The price index of products exported by agribusiness increased by 22.1% compared to 2021, and the volume shipped grew by 8.1%. With these increases, export agribusiness sales accounted for 47.6% of total exports in Brazil in 2022.
The growth in export volumes of agricultural products was reinforced by the increase in the 2021/2022 grain harvest, which reached 271.4 million tons. Corn and soybeans were the crops that grew the most, with almost 113 million tons and 126 million tons, respectively.
The export sectors that stood out between January and December 2022 were: the soy complex (US$ 60.95 billion, 38.3% of the total); meats (US$ 25.67 billion, 16.1% of the total); forest products (US$ 16.49 billion, 10.4% of the total); cereals, flours and preparations (US$ 14.46 billion, 9.1% of the total) and sugar and alcohol complex (US$ 12.79 billion, 8% of the total).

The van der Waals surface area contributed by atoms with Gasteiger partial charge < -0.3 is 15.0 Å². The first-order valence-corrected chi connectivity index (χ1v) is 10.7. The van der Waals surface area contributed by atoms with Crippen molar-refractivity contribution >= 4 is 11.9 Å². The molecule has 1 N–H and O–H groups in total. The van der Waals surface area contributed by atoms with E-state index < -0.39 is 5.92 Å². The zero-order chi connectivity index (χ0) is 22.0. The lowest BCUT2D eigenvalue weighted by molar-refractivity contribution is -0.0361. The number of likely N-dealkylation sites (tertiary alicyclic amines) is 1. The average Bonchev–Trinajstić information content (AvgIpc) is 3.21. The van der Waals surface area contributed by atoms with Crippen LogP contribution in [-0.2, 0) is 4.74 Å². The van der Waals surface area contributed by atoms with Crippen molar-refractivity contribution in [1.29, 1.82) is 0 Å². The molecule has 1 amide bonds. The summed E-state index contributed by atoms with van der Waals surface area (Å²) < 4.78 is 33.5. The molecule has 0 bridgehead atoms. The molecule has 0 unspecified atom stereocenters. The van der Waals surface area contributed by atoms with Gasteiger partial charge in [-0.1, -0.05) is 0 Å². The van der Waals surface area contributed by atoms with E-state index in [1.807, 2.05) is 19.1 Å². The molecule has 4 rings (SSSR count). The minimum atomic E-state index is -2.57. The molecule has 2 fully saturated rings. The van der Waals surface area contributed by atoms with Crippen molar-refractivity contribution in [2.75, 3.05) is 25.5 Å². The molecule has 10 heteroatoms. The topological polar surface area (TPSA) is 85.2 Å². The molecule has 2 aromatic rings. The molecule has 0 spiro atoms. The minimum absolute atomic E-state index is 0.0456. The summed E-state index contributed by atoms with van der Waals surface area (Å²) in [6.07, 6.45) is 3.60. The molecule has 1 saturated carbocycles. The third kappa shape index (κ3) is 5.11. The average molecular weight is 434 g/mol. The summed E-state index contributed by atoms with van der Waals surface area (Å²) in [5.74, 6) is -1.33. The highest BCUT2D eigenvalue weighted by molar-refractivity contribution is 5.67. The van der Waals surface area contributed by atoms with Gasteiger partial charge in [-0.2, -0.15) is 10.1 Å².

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Evolution of the 2022/23 Chilean Cherry Season
On Jan. 16, Claudia Soler, executive director of the Chilean Cherry Committee of the Chilean Fruit Exporters Association (ASOEX), delivered a WeChat lecture to over 1,000 listeners of Produce Report, sharing the latest export statistics for Chilean cherries. Although a newcomer to the committee, Soler has over 20 years of experience in international trade.
Soler began the lecture by introducing the production of Chilean cherries. The total cherry planting area in Chile has now reached 67,570 hectares, of which only 49% are currently under production, thus suggesting enormous growth potential in the future.